Reverse Mortgages Can Lead to Foreclosures - A reverse mortgage loan allows older homeowners to convert the equity in their property into cash. This loan, the fees, and the interest on the loan do not have to be repaid until the house is sold. If any equity remains from the sale, it would pass on to you or your heirs.
But these loans can be risky. What happens if you use up the loan proceeds, and your remaining income is reduced because of medical problems, or your savings or investments run out? It is likely that you can no longer afford to pay property taxes and homeowners insurance, and if you fail to pay these, you will be in default on your loan. The lender can foreclose on your home. Instead of saving your home, you could be losing it after all.
Thursday, December 23, 2010
How To Make Your Life Miserable in One Easy Step
I am pretty sure I could remove my own appendix… but should I? It takes years of study and training to make a person into a skilled surgeon. If I had appendicitis, I definitely wouldn’t want an amateur doing the job. I’ve had no medical training. I’m clueless when it comes to surgical techniques. I think everyone would think I was crazy if I risked operating on myself.
So, why is it that so many people think they can do it themselves when it comes to serious legal issues, tax problems or critical financial planning? It takes years of training and study to become a lawyer, a CPA or a registered financial planner. These professionals, like doctors, have acquired skills that other people don’t have. But when there is a legal or financial crisis, people often choose to ignore the experts, and strike off on their own.
I have noticed over the past few years that many people attempt to file bankruptcy on their own. I explain to all my prospective clients that filing bankruptcy is a very serious matter, and there are many complex rules that have to be followed. Every bit of income, every debt, and all assets have to be documented and verified. Deadlines for filing various documents have to be met. The bankruptcy petition itself is many, many pages of questions that have to be correctly answered. There are the federal rules which must be followed, as well as local bankruptcy rules. An experienced attorney knows how to navigate all of those rules, and understands how the system really works. Wise debtors let an attorney handle their bankruptcy.
However, all too often I have to pick up the pieces (if it’s possible to pick up the pieces) after “do-it-yourselfers” who think they know the law as well as an experienced lawyer. The fall-out is always painful, and often ugly, for the client. And worse, that person’s actions often affect family members and others. I’ll tell you about two recent real-life examples which should serve as a strong reminder that legal work should be left to legal professionals:
A prospective client called me. He was in a panic. He told me he filed for bankruptcy pro per (meaning by himself and without the assistance of an attorney), and the bankruptcy trustee was selling his house because there was substantial equity. He wanted me to jump in and “fix it.” He desperately wanted my help, but it was too late. In a Chapter 7 bankruptcy, once the process is started it’s extremely difficult to stop it. This debtor did not understand the rules, and worse, he had relied on advice from his CPA, not an experienced attorney, on how to handle his house in the bankruptcy. The CPA had little more understanding of the bankruptcy laws than his client. The debtor’s decision to do it himself, and to rely on advice from a non-attorney, created a very unhappy situation.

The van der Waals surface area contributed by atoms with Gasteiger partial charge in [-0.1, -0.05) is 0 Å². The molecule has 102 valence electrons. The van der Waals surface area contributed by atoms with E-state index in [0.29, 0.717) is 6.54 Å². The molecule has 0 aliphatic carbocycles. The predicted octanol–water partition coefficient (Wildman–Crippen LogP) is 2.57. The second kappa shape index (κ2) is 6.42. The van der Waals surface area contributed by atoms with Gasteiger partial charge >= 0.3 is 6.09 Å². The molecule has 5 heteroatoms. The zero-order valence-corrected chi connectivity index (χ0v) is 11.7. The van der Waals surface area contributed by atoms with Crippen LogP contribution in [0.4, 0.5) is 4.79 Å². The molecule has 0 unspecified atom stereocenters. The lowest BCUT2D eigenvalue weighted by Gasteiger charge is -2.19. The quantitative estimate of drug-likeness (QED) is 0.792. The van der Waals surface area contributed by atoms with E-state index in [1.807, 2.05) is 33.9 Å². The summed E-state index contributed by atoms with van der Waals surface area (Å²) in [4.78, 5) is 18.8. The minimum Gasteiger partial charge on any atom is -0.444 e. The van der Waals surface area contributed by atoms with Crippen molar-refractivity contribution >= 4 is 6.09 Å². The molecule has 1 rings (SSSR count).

In another sad story of a pro per bankruptcy filer, a gentleman filed for Chapter 7 bankruptcy protection. He did not properly list his income or his expenses, and used the wrong set of bankruptcy exemptions to protect his few assets. There were so many red flags in his case that the United State’s Trustee took a keen interest, as well as the Chapter 7 bankruptcy trustee. This led to numerous court hearings, examinations, and requests for documents. The debtor wanted to have his case dismissed, to basically undo what he had done, but the Judge said no. He was denied a discharge of his debts and prohibited from filing bankruptcy again for another year. His case remains open though, and there is still the possibility that he will lose some of his assets.
In both of these cases, had the pro per hired an experienced bankruptcy attorney, many of these issues could have been avoided. In the first example, an attorney hired by the debtor would have immediately identified the equity in the house and the risks associated with filing. The attorney could have advised the client to wait to file until the house was sold, or at least provided advice on what was likely to happen. Timing can be everything.
In the second example, an experienced attorney would have been well aware of all of the red flags. The attorney would have used the correct set of exemptions and made sure that the income and expense calculations were accurate. What became a nightmare of a bankruptcy could have been an ordinary, relatively simple route to a discharge of debts and a fresh start in life for the debtor.
Doing it yourself sounds like a good way to save money and get the job done on your own time. The first step may look easy… but it’s all the steps that come after that can trip you up. And those can be terribly costly and make your life miserable, for sure.
The lawyers at Heritage Legal, PC, assist clients throughout Palm Springs, Riverside County, San Diego County, Los Angeles County, San Bernardino County and the surrounding area.